In Istanbul, Temporary Architecture Becomes Lasting Symbol of Resistance
Earlier this month demonstrators took over Istanbul's Gezi Park, speaking out against the state's proposal to turn the green space used by all into a shopping mall. While they protested this, and other abuses of power, temporary structures sprung up overnight in the square: shelters, libraries, stages, communal sitting areas. But when the occupation was eventually driven out by the opposition, little was left of these makeshift interventions. Fortunately, the nonprofit Herkes İçin Mimarlık (which translates to Architecture For All) documented many of these structures in order to examine how architecture—no matter how impermanent—can affect protest, change, and define a movement.
"The protests in Istanbul indicated one simple thing for architects (designers?): We need new definitions for architecture in situations when architecture is removed from architects. Each unique structure that we encounter in the streets and Gezi Park has its own in-situ design and implementation process. Documentation of these temporary structures is of huge importance for further examination, considering their limited life-cycle," Herkes Icin Mimarlik explain on their Tumblr page.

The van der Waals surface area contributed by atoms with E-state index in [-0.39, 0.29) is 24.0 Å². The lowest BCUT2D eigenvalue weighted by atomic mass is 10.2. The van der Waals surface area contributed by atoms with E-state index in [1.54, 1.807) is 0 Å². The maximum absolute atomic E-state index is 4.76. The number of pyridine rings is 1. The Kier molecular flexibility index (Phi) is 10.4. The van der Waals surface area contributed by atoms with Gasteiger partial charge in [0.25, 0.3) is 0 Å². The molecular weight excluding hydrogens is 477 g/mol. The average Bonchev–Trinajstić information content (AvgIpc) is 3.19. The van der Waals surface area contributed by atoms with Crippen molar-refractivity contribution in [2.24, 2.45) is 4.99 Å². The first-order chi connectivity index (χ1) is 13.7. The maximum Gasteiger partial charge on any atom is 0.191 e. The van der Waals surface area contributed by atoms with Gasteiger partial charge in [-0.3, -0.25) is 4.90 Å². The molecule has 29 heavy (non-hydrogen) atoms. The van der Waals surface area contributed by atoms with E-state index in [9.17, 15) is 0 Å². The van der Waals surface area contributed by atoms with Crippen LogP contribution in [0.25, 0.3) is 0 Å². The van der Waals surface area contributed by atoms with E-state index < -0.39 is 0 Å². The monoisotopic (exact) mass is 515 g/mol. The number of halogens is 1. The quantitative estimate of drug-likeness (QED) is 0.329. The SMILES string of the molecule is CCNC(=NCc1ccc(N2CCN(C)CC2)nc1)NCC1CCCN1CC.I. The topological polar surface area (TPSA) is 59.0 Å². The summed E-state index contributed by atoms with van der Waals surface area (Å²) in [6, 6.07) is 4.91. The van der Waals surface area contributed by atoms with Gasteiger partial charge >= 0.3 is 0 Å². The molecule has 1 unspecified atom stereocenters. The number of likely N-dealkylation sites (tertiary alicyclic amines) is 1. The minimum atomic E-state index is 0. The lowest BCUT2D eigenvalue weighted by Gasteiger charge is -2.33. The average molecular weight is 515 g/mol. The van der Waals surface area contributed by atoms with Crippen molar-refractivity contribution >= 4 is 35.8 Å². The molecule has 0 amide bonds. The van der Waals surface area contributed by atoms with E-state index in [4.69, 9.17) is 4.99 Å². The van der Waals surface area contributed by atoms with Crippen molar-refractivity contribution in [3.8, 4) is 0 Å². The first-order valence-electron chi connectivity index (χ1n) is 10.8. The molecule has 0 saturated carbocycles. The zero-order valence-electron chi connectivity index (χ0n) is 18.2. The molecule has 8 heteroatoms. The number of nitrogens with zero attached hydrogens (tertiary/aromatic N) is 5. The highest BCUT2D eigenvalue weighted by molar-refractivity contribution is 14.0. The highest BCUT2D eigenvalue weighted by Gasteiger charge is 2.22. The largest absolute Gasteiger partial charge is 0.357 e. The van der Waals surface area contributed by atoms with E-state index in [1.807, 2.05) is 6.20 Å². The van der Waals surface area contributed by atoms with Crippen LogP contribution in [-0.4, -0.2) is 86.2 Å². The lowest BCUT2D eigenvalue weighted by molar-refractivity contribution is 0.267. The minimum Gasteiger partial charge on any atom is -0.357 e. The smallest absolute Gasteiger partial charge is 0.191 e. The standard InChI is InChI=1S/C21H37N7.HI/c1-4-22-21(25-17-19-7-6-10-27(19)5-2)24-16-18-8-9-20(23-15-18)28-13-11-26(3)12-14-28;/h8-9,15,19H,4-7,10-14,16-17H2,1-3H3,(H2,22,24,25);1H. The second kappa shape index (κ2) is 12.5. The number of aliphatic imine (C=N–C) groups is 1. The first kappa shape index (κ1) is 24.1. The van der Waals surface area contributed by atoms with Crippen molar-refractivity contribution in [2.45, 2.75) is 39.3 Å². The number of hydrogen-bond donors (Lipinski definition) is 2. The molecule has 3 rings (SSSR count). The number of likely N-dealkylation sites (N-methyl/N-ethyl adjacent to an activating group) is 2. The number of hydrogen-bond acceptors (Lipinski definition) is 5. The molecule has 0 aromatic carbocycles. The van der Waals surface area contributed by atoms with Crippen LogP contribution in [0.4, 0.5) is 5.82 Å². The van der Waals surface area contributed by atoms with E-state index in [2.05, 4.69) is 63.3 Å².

Their team not only archived photographs of structures seen throughout Gezi Park, but they also created illustrated renderings to act as a sort of mirror image to the photos.